Ubiquitination is a three-step enzymatic cascade for posttranslational protein modification. It includes the ubiquitin-activating enzyme (E1), ubiquitin-conjugating enzyme (E2), and ubiquitin ligase (E3). RING-type E3 ubiquitin ligases catalyse the posttranslational proteolytic and nonproteolytic functions in various physiological and pathological processes, such as inflammation-associated signal transduction. Resulting from the diversity of substrates and functional mechanisms, RING-type ligases regulate microbe recognition and inflammation by being involved in multiple inflammatory signalling pathways. These processes also occur in autoimmune diseases, especially inflammatory bowel disease (IBD). To understand the importance of RING-type ligases in inflammation, we have discussed their functional mechanisms in multiple inflammation-associated pathways and correlation between RING-type ligases and IBD. Owing to the limited data on the biology of RING-type ligases, there is an urgent need to analyse their potential as biomarkers and therapeutic targets in IBD in the future.
  6. Dermatol Ther. 2020 Aug 26. e14225
    Lian N, Zhang L, Chen M.
      Today, anti-12/IL23, anti-IL17, and anti-IL23 provide more efficacious and/or safer treatment options for psoriasis. Though, anti-TNF remains a gold standard in the therapy of chronic inflammatory diseases. Paradoxical psoriasis has been reported to occur in patients treated with TNF-α inhibitors. According to the existing literature, including case reports, most patients with paradoxical psoriasis chose to stop the treatment immediately. This article presents a case series involving 150 patients with psoriasis who received treatments with TNF-α inhibitors. We observed 10 (6.7%) patients developing paradoxical psoriasis, and they rejected the recommendation of immediate discontinuation and decided to continue the original treatment. Surprisingly, 80% of them achieved remission again after the aggravation of symptoms and did not have any other serious adverse event. However, there is currently little research that has clarified the mechanism of paradoxical psoriasis. Therefore, we also presented a review of the literature to determine the pathogenesis of paradoxical psoriasis and speculated on the possible causes of the observed transient exacerbation cases. Investigation of the pathogenesis of this paradoxical adverse reaction not only is helpful to guide clinicians to better manage patients, but also may contribute to the discovery of new therapeutic targets in the future. This article is protected by copyright. All rights reserved.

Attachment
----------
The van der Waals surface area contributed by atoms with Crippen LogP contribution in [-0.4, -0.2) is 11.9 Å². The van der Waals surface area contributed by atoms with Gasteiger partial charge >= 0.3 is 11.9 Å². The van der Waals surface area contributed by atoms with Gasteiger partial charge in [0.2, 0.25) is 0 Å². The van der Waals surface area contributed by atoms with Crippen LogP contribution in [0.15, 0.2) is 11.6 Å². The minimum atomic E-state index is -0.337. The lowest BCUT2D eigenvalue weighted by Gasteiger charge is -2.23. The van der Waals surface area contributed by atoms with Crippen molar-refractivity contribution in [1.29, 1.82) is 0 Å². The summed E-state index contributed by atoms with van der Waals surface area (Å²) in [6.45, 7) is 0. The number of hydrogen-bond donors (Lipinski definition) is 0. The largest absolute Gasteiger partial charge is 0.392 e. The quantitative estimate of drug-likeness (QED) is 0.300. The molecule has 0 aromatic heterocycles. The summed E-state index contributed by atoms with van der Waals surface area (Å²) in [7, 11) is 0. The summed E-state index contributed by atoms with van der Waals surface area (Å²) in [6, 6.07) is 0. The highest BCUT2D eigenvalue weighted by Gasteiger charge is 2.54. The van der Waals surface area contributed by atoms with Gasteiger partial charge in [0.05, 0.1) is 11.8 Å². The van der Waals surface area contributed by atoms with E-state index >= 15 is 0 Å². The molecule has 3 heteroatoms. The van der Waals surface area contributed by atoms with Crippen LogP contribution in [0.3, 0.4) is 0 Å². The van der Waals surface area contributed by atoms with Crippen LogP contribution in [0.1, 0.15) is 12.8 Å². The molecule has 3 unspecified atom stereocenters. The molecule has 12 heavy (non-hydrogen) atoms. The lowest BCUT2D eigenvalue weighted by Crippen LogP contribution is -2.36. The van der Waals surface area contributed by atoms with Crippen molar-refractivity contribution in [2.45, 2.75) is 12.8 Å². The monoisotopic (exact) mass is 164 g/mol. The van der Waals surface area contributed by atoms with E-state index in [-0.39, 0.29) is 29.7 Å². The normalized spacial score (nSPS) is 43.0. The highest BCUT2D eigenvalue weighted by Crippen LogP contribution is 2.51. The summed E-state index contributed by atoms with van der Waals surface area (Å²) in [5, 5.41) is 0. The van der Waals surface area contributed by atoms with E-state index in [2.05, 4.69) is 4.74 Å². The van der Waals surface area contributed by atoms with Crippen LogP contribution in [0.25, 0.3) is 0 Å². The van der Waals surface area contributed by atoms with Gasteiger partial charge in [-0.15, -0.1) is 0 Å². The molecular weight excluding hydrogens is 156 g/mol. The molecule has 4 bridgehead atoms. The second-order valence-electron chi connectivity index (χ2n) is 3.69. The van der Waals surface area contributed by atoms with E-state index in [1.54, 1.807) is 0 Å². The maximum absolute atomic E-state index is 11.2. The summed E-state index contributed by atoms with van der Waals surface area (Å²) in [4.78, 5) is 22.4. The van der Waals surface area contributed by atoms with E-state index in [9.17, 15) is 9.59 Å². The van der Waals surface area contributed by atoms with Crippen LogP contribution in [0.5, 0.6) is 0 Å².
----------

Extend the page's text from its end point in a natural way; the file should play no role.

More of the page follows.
Keywords:  exacerbation; paradoxical; psoriasis; tumor necrosis factor-α inhibition
  7. Curr Opin Immunol. 2020 Aug 24. pii: S0952-7915(20)30076-5. [Epub ahead of print]68 1-8
    Nagata S, Segawa K.
      Macrophages specifically engulf apoptotic cells but not healthy cells. Phosphatidylserine (PtdSer) is localized at the inner leaflet of plasma membranes as a result of the action of flippases (ATP11A and 11C). When cells undergo apoptosis, caspase 3 cleaves and inactivates the flippases, while simultaneously cleaving XKR8 to activate its phospholipid scramblase activity. PtdSer is thus swiftly and irreversibly exposed to the cell surface as an 'eat me' signal. Tissue resident macrophages recognize the apoptotic cells using a PtdSer-receptor TIM4 and engulf them with TAM tyrosine-kinase receptors, and integrins. The PtdSer 'eat me' signal appears to override 'don't eat me' signals in most cases.
  8. Sci Adv. 2020 Jul;6(30): eaaz2590
    Simonet NG, Thackray JK, Vazquez BN, Ianni A, Espinosa-Alcantud M, Morales-Sanfrutos J, Hurtado-Bagès S, Sabidó E, Buschbeck M, Tischfield J, De La Torre C, Esteller M, Braun T, Olivella M, Serrano L, Vaquero A.
      Sirtuins are key players of metabolic stress response. Originally described as deacetylases, some sirtuins also exhibit poorly understood mono-adenosine 5'-diphosphate (ADP)-ribosyltransferase (mADPRT) activity. We report that the deacetylase SirT7 is a dual sirtuin, as it also features auto-mADPRT activity. SirT7 mADPRT occurs at a previously undefined active site, and its abrogation alters SirT7 chromatin distribution. We identify an epigenetic pathway by which ADP-ribosyl-SirT7 is recognized by the ADP-ribose reader mH2A1.1 under glucose starvation, inducing SirT7 relocalization to intergenic regions. SirT7 promotes mH2A1 enrichment in a subset of nearby genes, many of them involved in second messenger signaling, resulting in their specific up- or down-regulation. The expression profile of these genes under calorie restriction is consistently abrogated in SirT7-deficient mice, resulting in impaired activation of autophagy. Our work provides a novel perspective on sirtuin duality and suggests a role for SirT7/mH2A1.1 axis in glucose homeostasis and aging.
  9. Curr Opin Oncol. 2020 Aug 26.
    Goncalves A, Mezni E, Bertucci F.